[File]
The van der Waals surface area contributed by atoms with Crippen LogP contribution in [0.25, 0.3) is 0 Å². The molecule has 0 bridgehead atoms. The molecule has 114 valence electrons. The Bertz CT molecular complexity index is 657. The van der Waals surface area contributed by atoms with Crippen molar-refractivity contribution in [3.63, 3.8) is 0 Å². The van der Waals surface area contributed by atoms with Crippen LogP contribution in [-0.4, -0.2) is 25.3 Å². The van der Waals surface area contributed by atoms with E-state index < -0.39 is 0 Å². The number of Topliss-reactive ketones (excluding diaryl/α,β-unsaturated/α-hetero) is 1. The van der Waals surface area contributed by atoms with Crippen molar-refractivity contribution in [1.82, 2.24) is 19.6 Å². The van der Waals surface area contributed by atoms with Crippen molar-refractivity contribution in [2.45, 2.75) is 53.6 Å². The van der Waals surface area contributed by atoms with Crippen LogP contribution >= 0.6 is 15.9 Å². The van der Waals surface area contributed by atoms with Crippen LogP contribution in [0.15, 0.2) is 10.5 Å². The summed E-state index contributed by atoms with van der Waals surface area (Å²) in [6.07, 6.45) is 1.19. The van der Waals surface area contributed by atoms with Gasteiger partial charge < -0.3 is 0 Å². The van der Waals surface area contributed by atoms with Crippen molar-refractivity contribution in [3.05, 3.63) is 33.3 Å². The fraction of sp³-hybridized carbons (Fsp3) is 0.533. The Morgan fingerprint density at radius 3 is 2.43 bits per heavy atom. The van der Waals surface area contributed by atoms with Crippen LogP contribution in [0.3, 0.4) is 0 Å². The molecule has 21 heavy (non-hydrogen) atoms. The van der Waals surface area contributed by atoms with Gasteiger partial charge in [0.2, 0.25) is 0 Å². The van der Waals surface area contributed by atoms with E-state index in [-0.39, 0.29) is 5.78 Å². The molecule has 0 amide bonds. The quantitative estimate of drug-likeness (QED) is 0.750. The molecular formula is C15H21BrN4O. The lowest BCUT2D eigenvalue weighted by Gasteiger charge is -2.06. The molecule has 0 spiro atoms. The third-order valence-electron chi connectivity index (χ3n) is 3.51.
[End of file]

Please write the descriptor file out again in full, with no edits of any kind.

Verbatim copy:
The van der Waals surface area contributed by atoms with Crippen LogP contribution in [0.25, 0.3) is 0 Å². The molecule has 0 bridgehead atoms. The molecule has 114 valence electrons. The Bertz CT molecular complexity index is 657. The van der Waals surface area contributed by atoms with Crippen molar-refractivity contribution in [3.63, 3.8) is 0 Å². The van der Waals surface area contributed by atoms with Crippen LogP contribution in [-0.4, -0.2) is 25.3 Å². The van der Waals surface area contributed by atoms with E-state index < -0.39 is 0 Å². The number of Topliss-reactive ketones (excluding diaryl/α,β-unsaturated/α-hetero) is 1. The van der Waals surface area contributed by atoms with Crippen molar-refractivity contribution in [1.82, 2.24) is 19.6 Å². The van der Waals surface area contributed by atoms with Crippen molar-refractivity contribution in [2.45, 2.75) is 53.6 Å². The van der Waals surface area contributed by atoms with Crippen LogP contribution >= 0.6 is 15.9 Å². The van der Waals surface area contributed by atoms with Crippen LogP contribution in [0.15, 0.2) is 10.5 Å². The summed E-state index contributed by atoms with van der Waals surface area (Å²) in [6.07, 6.45) is 1.19. The van der Waals surface area contributed by atoms with Gasteiger partial charge < -0.3 is 0 Å². The van der Waals surface area contributed by atoms with Crippen molar-refractivity contribution in [3.05, 3.63) is 33.3 Å². The fraction of sp³-hybridized carbons (Fsp3) is 0.533. The Morgan fingerprint density at radius 3 is 2.43 bits per heavy atom. The van der Waals surface area contributed by atoms with Crippen LogP contribution in [0.3, 0.4) is 0 Å². The molecule has 21 heavy (non-hydrogen) atoms. The van der Waals surface area contributed by atoms with Gasteiger partial charge in [0.2, 0.25) is 0 Å². The van der Waals surface area contributed by atoms with E-state index in [-0.39, 0.29) is 5.78 Å². The molecule has 0 amide bonds. The quantitative estimate of drug-likeness (QED) is 0.750. The molecular formula is C15H21BrN4O. The lowest BCUT2D eigenvalue weighted by Gasteiger charge is -2.06. The molecule has 0 spiro atoms. The third-order valence-electron chi connectivity index (χ3n) is 3.51.